The debate over which quarterbacks belong among the top five all-time best is a long and heated one. The fact we have had so many great ones to choose from hasn’t made the issue any easier to resolve. A lack of statistics keeping from the earlier days of football can also aggravate the discussion and make things more cloudy. Then there is the question of which criteria quarterbacks should be judged on, passing yards, touchdowns, interceptions, wins, SuperBowl victories, playoff appearances, Pro-Bowl games, passer rating, etc. Well, for the purposes of this list I have chosen to judge based on the overall affect a quarterback has had on his team, his opponents, and the culture of the game. I chose this criteria because, more often than not, a quarterback that has had a great affect in these areas has also delivered impressive statistics and victories. This list is in no particular order.
Joe Montana started his career with the San Francisco 49ers in 1979, he would go on to play in the NFL until 1994. During his 16 year career he would pass for a total of 40,551 yards, 273 touchdowns, just 139 interceptions, a 63.2% completion rate, and a passer rating of 92.3. He led his 49ers teams to four SuperBowl appearances, winning all of them without throwing a single interception in 122 pass attempts. He compiled a regular season record of 117 wins and 47 losses, that is a 71.1% win rate. His win percentage is 3rd all-time among quarterbacks who have played a minimum of 100 games. He was also selected to eight Pro-Bowls, was All-Pro three times, was a two time league MVP, and was inducted into the Hall of Fame in his first year of eligibility.
Before drafting Joe Montana the 49ers were a perennial middle-of-the-road football team. They would occasionally have a strong season, but they would just as often have a horrible one. However, they consistently hung around the 50% win mark in most of their seasons. In just Montana’s third year in the league they would win their first SuperBowl after going 13-3 during in the regular season. Joe Montana would lead his teams (he was traded to the K.C. Chiefs in 1993) to a total of 13 winning seasons, culminating in a 15-1 record in 1984 with the 49ers. He would go on to win the 1984, ’88, and ’89 SuperBowl games, making him one of the most dangerous postseason quarterbacks in history.
Tom Brady was selected in the 6th round, 199th overall, in the 2000 NFL draft. He is still active and has thus far played his entire career for the New England Patriots, the team that drafted him. He currently boasts 68,035 passing yards (4th highest of all-time), 504 touchdowns (third all-time), just 167 interceptions, a 64% completion rate, and a passer rating of 97.6 (third best all-time). He has led the Patriots to eight SuperBowl appearances, winning five of them. Brady has the highest win percentage of any quarterback that has played a minimum of 100 games, with a regular season record of 201-57 (77.9%). He has been selected to 13 Pro-Bowls, is a three time All-Pro, and a three time league MVP.
He was a backup during the 2000 season as the Patriots stumbled to a 5-11 record. However, he would be named the starter for the 2001 season and lead his team to an 11-5 regular season record and would go on to win that year’s SuperBowl. He has led the Patriots to 17 straight winning seasons, only once winning fewer than 10 games. He is also the only quarterback to lead his team to a regular season record of 16-0. Before Brady took over as the starter, the Patriots had been a subpar football team for a handful of years. He has also performed at a high level despite not always having a true number one wide receiver. Opposing teams have to be careful where they place the emphasis of their defense due to Brady’s ability to see the field and his knack for spreading the ball around. Brady has helped define what a modern quarterback is, often playing without a reliable ground game, with a much stronger focus on moving the ball through the air. At 41 years old, he has shown no signs of being ready to hang up his cleats.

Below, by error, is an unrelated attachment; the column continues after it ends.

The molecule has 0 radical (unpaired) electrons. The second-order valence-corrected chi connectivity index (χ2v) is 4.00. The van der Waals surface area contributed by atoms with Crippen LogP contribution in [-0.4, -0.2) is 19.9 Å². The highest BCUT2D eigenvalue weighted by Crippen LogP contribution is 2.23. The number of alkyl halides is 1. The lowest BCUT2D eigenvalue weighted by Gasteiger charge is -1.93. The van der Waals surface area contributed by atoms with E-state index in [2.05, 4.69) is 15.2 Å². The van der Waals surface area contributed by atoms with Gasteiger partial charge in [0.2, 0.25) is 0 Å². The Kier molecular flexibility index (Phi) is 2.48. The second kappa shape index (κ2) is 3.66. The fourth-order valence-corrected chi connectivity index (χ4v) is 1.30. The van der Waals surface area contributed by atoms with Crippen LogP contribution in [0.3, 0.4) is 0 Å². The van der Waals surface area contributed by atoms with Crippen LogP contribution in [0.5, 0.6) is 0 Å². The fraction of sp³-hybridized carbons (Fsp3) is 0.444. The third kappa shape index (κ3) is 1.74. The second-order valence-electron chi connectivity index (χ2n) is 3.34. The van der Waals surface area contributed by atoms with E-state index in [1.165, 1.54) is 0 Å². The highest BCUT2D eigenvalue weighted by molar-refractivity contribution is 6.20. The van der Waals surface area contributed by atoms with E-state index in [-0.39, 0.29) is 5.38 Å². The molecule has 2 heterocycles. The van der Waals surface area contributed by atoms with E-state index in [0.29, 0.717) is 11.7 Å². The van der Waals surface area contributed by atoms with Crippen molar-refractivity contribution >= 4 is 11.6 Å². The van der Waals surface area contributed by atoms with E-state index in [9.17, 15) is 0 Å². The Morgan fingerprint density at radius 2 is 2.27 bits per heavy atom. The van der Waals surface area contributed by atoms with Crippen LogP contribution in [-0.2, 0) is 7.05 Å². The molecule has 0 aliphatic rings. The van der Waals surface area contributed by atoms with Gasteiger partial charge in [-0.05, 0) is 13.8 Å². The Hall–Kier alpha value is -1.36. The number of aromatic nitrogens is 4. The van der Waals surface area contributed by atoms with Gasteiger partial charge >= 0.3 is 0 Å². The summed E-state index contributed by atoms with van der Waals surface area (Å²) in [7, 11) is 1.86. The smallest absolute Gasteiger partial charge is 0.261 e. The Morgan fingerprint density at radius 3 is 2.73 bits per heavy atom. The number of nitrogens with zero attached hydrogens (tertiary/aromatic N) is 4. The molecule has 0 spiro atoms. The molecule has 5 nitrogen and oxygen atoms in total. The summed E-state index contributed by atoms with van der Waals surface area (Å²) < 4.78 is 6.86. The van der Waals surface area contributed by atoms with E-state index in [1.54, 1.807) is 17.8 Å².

Brett Favre was selected in the second round, 33rd overall, in the 1991 NFL draft by the Atlanta Hawks. He would be traded to the Green Bay Packers after the ’91 season and become their starter. Over the course of his career he would amass a total of 71,838 passing yards (third highest of all-time), 508 touchdowns (second all-time), 336 interceptions, a 62% completion rate, and a passer rating of 86. His overall regular season win-loss record is 186-112, which is a win rate of 61.8%. He played most of his career for the Packers, but also played one season for the New York Jets, followed by two seasons with the Minnesota Vikings. He lead his teams to a total of 18 winning seasons and led the Packers to SuperBowl appearances in 1996 and 1997, winning in ’96. He was selected to 11 Pro-Bowls, was a three time All-Pro, and three time league MVP.
Favre was the kind of quarterback that could light up a defense for 300+ yards and 4 touchdowns on any given night. However, he was also known as a bit of a gunslinger and rash decision maker. He would often take the burden of winning upon his shoulders and do everything he could to force a victory. This sometimes resulted in him throwing interceptions when the game was on the line because he would try and force a pass somewhere dangerous. He never let these failures weigh him down for long though, he was always ready to play and try again. Favre was known as an ironman that would play in a game no matter what injury he had. Even though he wasn’t the most accurate quarterback, or the best decision maker, the opposing teams knew he would do anything to win and that he could create a major play at any moment. Before trading for Favre, the Packers had just two seasons with a record above .500 in the previous 20 years.